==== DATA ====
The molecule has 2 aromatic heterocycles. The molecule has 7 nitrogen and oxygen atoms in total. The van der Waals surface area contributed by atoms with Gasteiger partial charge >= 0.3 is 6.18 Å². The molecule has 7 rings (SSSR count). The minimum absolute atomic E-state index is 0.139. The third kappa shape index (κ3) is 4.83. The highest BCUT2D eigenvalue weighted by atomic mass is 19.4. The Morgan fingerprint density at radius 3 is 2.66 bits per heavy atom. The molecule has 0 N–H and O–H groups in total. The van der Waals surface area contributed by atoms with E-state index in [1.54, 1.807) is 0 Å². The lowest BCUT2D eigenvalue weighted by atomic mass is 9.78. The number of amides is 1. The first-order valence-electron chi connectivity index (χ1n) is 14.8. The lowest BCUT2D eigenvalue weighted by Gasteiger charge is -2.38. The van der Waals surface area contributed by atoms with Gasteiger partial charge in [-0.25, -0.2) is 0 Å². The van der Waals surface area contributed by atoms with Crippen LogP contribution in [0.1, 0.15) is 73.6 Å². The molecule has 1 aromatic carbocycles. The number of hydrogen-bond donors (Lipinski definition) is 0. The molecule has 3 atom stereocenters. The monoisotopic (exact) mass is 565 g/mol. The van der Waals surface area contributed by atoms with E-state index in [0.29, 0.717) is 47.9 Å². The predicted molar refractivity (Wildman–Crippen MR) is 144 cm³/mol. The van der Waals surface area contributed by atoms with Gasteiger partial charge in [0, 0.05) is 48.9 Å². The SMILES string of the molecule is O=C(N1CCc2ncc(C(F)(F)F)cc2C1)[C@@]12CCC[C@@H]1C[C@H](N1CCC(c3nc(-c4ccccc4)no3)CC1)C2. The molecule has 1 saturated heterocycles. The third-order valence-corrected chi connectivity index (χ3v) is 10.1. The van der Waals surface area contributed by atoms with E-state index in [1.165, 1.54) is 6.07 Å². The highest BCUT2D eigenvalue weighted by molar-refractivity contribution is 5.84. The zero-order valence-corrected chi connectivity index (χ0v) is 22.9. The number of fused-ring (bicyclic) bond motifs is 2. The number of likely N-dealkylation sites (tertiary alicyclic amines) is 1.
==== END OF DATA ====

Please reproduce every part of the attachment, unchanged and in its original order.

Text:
The molecule has 2 aromatic heterocycles. The molecule has 7 nitrogen and oxygen atoms in total. The van der Waals surface area contributed by atoms with Gasteiger partial charge >= 0.3 is 6.18 Å². The molecule has 7 rings (SSSR count). The minimum absolute atomic E-state index is 0.139. The third kappa shape index (κ3) is 4.83. The highest BCUT2D eigenvalue weighted by atomic mass is 19.4. The Morgan fingerprint density at radius 3 is 2.66 bits per heavy atom. The molecule has 0 N–H and O–H groups in total. The van der Waals surface area contributed by atoms with E-state index in [1.54, 1.807) is 0 Å². The lowest BCUT2D eigenvalue weighted by atomic mass is 9.78. The number of amides is 1. The first-order valence-electron chi connectivity index (χ1n) is 14.8. The lowest BCUT2D eigenvalue weighted by Gasteiger charge is -2.38. The van der Waals surface area contributed by atoms with Gasteiger partial charge in [-0.25, -0.2) is 0 Å². The van der Waals surface area contributed by atoms with Crippen LogP contribution in [0.1, 0.15) is 73.6 Å². The molecule has 1 aromatic carbocycles. The number of hydrogen-bond donors (Lipinski definition) is 0. The molecule has 3 atom stereocenters. The monoisotopic (exact) mass is 565 g/mol. The van der Waals surface area contributed by atoms with E-state index in [0.29, 0.717) is 47.9 Å². The predicted molar refractivity (Wildman–Crippen MR) is 144 cm³/mol. The van der Waals surface area contributed by atoms with Gasteiger partial charge in [0, 0.05) is 48.9 Å². The SMILES string of the molecule is O=C(N1CCc2ncc(C(F)(F)F)cc2C1)[C@@]12CCC[C@@H]1C[C@H](N1CCC(c3nc(-c4ccccc4)no3)CC1)C2. The molecule has 1 saturated heterocycles. The third-order valence-corrected chi connectivity index (χ3v) is 10.1. The van der Waals surface area contributed by atoms with E-state index in [1.165, 1.54) is 6.07 Å². The highest BCUT2D eigenvalue weighted by molar-refractivity contribution is 5.84. The zero-order valence-corrected chi connectivity index (χ0v) is 22.9. The number of fused-ring (bicyclic) bond motifs is 2. The number of likely N-dealkylation sites (tertiary alicyclic amines) is 1.